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Home economics: House insurance application question


People have been warned about the importance of house insurance. Photo: Getty Images.

People have been warned about the importance of house insurance. Photo: Getty Images.

People have been warned about the importance of house insurance. Photo: Getty Images.

I'm filling out an application form for house insurance and notice a question which asks if I've ever been made bankrupt. I was, a few years ago in the UK, but I'm wondering why they need to know and if I could be refused insurance.

Increasingly it seems house insurers are asking this question, which, unfairly in my view, often categorises such applicants with those who have a criminal conviction.

Jonathan Hehir, of www.insuremyhouse.ie, says securing cover for someone who has been bankrupt can be tricky and often depends on the jurisdiction of the bankruptcy. "The purpose of insurers ascertaining whether or not an applicant had been made bankrupt is unclear as I don't see any evidence to support the contention that an individual's bankruptcy status will have a bearing on their likelihood to claim in the future.

"While a history of criminal convictions is viewed as a sign of an unsavoury character and someone who might be more likely make a fraudulent claim in the future, asking similar questions for someone facing bankruptcy due to the economic downturn does seem inappropriate.

"Unfortunately, my experience is that the majority will either decline outright or will review each application on a case by case basis – where factors such as when and where the person was declared bankrupt, and his/her occupation are asked.

"However, there are those happy to take on bankrupt clients and you should ask a broker to shop around for you."

Property Tax valuation

I paid my Local Property Tax when it was due, valuing my house in the lowest band.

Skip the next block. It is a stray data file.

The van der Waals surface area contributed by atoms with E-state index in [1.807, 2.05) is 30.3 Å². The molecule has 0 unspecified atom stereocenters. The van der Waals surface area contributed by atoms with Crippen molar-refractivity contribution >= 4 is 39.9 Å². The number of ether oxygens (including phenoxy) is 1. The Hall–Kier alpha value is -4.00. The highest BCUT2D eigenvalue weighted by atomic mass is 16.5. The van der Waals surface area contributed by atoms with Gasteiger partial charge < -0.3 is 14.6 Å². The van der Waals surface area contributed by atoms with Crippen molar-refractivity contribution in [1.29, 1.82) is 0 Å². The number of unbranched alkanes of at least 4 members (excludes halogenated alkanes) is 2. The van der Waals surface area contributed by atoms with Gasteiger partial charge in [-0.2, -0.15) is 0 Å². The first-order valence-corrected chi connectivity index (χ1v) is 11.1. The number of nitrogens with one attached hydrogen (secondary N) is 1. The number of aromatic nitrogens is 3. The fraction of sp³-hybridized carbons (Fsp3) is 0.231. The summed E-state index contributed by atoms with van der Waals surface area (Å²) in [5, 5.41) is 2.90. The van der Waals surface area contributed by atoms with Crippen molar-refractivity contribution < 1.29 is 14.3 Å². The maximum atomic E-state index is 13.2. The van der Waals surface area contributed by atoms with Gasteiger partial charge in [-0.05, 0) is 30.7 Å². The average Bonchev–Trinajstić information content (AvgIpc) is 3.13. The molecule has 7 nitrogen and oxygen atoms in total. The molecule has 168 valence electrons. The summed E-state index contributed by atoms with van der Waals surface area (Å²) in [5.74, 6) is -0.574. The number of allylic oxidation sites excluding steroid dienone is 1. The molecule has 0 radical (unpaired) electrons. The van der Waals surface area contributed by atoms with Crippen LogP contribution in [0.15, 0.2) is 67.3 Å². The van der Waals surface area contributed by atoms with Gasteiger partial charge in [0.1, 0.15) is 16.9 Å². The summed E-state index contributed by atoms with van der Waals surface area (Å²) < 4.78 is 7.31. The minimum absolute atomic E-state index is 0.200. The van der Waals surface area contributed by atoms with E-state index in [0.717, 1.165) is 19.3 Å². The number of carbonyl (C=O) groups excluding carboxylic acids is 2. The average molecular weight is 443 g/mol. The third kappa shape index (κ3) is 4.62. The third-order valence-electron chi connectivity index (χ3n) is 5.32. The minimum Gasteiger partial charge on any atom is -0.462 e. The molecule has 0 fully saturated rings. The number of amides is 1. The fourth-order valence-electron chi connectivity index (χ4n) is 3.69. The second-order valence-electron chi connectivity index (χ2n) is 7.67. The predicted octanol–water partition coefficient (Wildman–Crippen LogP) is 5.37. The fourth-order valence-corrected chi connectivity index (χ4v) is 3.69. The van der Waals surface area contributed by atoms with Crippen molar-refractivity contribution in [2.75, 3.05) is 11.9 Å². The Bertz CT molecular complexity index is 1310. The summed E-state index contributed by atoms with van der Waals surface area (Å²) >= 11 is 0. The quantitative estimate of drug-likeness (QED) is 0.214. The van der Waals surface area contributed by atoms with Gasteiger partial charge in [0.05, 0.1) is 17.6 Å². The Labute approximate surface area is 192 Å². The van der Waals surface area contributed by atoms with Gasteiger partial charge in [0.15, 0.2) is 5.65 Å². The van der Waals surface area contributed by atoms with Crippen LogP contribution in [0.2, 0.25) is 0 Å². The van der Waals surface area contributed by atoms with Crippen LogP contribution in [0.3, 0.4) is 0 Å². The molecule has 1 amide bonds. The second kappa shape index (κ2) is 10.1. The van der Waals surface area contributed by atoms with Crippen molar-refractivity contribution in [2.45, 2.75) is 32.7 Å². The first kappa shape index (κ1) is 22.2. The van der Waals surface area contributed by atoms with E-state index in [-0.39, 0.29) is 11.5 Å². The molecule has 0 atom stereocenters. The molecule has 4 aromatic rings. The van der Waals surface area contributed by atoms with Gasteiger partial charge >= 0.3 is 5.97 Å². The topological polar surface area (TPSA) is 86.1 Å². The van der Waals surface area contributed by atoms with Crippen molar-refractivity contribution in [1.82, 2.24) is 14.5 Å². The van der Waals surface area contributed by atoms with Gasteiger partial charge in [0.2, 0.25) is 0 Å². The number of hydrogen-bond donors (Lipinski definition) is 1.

I have now received a letter from Revenue disputing this valuation.

I'm a bit annoyed. What can I do?

Revenue announced it would be rooting out "outliers" around now – those who deliberately undervalued their properties to avoid paying a higher tax.

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While they are not suggesting (yet) that you have done this, as a self-assessed tax it is up to you to prove you paid the correct amount.

Revenue told me: "If we have a concern about a self-assessed valuation, we will ask the property owner to support their valuation with evidence of the information sources on which they based their self-assessment.

"This information will be reviewed by Revenue and if there isn't agreement, revenue may raise an assessment.

"The taxpayer can appeal the assessment to the Appeal Commissioners.

"If a person undervalues their property, they will be liable for the additional tax due and interest on that amount."

There is also room in the legislation for additional penalties also and sanctions placed when the house is sold.

My advice is to get an expert in. If you believe you have valued correctly, get proof from a couple of estate agents, ask neighbours how they valued and check the property price register for recent sales to back up your case.

The Ryan Review

I was asked by someone recently whether the tax relief available for someone providing 'digs' in their house still applies.

Happily it does, and is a great way to make some extra money or help out with mortgage expenses.

It is called the "Rent-a-Room Scheme" and is extremely straightforward.

A couple of ground rules apply: Firstly, you can't rent the room(s) to your own adult kids. Shucks.

Also, if you're an employee of a company who pays you to put clients up, then you can't avail of that income under the scheme either.

You can earn up to €10,000 tax free a year by providing a bed and/or board, laundry, etc as you wish. You must live in the house yourself, a Principal Private Residence, and you must not be considered a "Landlord" in terms of the Private Residential Tenancies Board, with whom you do not need to register.

That absolves you of the €90 charge and also means you don't have to provide a rent book or even ensure the room meets minimum standards.

However, it's a good idea to set out what you expect of a tenant and your responsibilities, preferably in writing. Sharing a house is hard work, so make sure you're agreed on common room usage, utility bills etc.

You apply by declaring the income on a Form 12 at year end and the income is exempt from tax, PRSI and USC. If you are living solely on benefits, it may be means tested against that, but not for pensioners.

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